This is a guest blog by Brent Taylor, a social media specialist at METRO.
Today's world feels more connected than ever. The device that is unquestionable in your pocket or purse can bring you closer to friends, family, and your pizza delivery driver. The other side of this coin, however, is that these devices can also isolate people from the world in front of the eyes, and in the focus of this blog, ears.
On a recent Monday morning, I took a "three-seat" approach to my commute. I drove my personal car to the Spring Park & Ride, where I boarded a 204 Spring into downtown and transferred to the 85 Antoine/Washington to reach my final destination at Houston TranStar. On the Park & Ride trip, I'd been enjoying a favorite podcast about film downloaded to my phone.
When I got off at Milam & Preston, I forgot to take my headphones out immediately, and didn't realize they were still in until I began to cross the intersection enroute to my next bus stop. Once I realized I was still listening to the podcast, I took out an earbud and was somewhat taken aback at the volume of noise that flooded my ears. Construction workers, passing traffic on nearby streets, buzzing gate arms at parking garages – downtown Houston is alive!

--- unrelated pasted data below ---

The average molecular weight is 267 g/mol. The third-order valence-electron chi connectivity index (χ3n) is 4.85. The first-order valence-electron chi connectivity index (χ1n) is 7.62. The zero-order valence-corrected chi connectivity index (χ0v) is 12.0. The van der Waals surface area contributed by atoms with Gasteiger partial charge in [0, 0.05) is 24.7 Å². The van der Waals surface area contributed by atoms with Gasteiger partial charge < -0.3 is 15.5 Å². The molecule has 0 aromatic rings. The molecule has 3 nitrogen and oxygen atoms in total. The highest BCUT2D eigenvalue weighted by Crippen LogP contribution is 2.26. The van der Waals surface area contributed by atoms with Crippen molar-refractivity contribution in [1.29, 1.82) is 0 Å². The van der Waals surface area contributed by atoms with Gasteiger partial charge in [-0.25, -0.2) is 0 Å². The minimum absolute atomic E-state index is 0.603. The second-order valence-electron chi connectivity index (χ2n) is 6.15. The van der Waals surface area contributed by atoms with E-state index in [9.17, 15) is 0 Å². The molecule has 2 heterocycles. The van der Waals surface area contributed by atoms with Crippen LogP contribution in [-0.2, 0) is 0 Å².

Modern headphones, even the ones that come included with smartphones, are designed to cancel outside noise so that the listener can focus intently on the audio being produced. The drawback, of course, is that the listener may not hear important noises like honking horns when someone enters an intersection. One suggestion is to only listen using one headphone or earbud, so you can still hear what's happening in the world around you.
The #OneEarOut campaign was started in 2016 when Amanda Kirchner, 20, was killed as she attempted to cross train tracks while wearing noise-canceling headphones. The website includes stories of other people whose lives were taken prematurely in the same circumstances.
It doesn't take much to change your world. Keeping an ear out for warnings could be the difference between life and death.
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